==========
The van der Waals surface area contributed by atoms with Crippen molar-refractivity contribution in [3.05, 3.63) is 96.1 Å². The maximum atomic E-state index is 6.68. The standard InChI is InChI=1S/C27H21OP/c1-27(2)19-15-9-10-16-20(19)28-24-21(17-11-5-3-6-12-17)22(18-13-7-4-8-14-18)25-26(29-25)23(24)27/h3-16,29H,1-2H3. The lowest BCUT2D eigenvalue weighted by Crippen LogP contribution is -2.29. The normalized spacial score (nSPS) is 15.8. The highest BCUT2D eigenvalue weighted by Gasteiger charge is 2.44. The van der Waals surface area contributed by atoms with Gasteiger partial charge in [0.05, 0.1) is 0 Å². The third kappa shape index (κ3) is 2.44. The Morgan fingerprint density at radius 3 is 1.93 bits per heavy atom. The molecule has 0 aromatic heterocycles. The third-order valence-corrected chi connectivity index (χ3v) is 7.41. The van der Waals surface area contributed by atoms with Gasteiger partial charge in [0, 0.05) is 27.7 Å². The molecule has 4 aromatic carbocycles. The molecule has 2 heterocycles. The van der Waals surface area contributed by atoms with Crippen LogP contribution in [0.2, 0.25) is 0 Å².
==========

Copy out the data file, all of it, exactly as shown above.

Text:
The van der Waals surface area contributed by atoms with Crippen molar-refractivity contribution in [3.05, 3.63) is 96.1 Å². The maximum atomic E-state index is 6.68. The standard InChI is InChI=1S/C27H21OP/c1-27(2)19-15-9-10-16-20(19)28-24-21(17-11-5-3-6-12-17)22(18-13-7-4-8-14-18)25-26(29-25)23(24)27/h3-16,29H,1-2H3. The lowest BCUT2D eigenvalue weighted by Crippen LogP contribution is -2.29. The normalized spacial score (nSPS) is 15.8. The highest BCUT2D eigenvalue weighted by Gasteiger charge is 2.44. The van der Waals surface area contributed by atoms with Gasteiger partial charge in [0.05, 0.1) is 0 Å². The third kappa shape index (κ3) is 2.44. The Morgan fingerprint density at radius 3 is 1.93 bits per heavy atom. The molecule has 0 aromatic heterocycles. The third-order valence-corrected chi connectivity index (χ3v) is 7.41. The van der Waals surface area contributed by atoms with Gasteiger partial charge in [0, 0.05) is 27.7 Å². The molecule has 4 aromatic carbocycles. The molecule has 2 heterocycles. The van der Waals surface area contributed by atoms with Crippen LogP contribution in [0.2, 0.25) is 0 Å².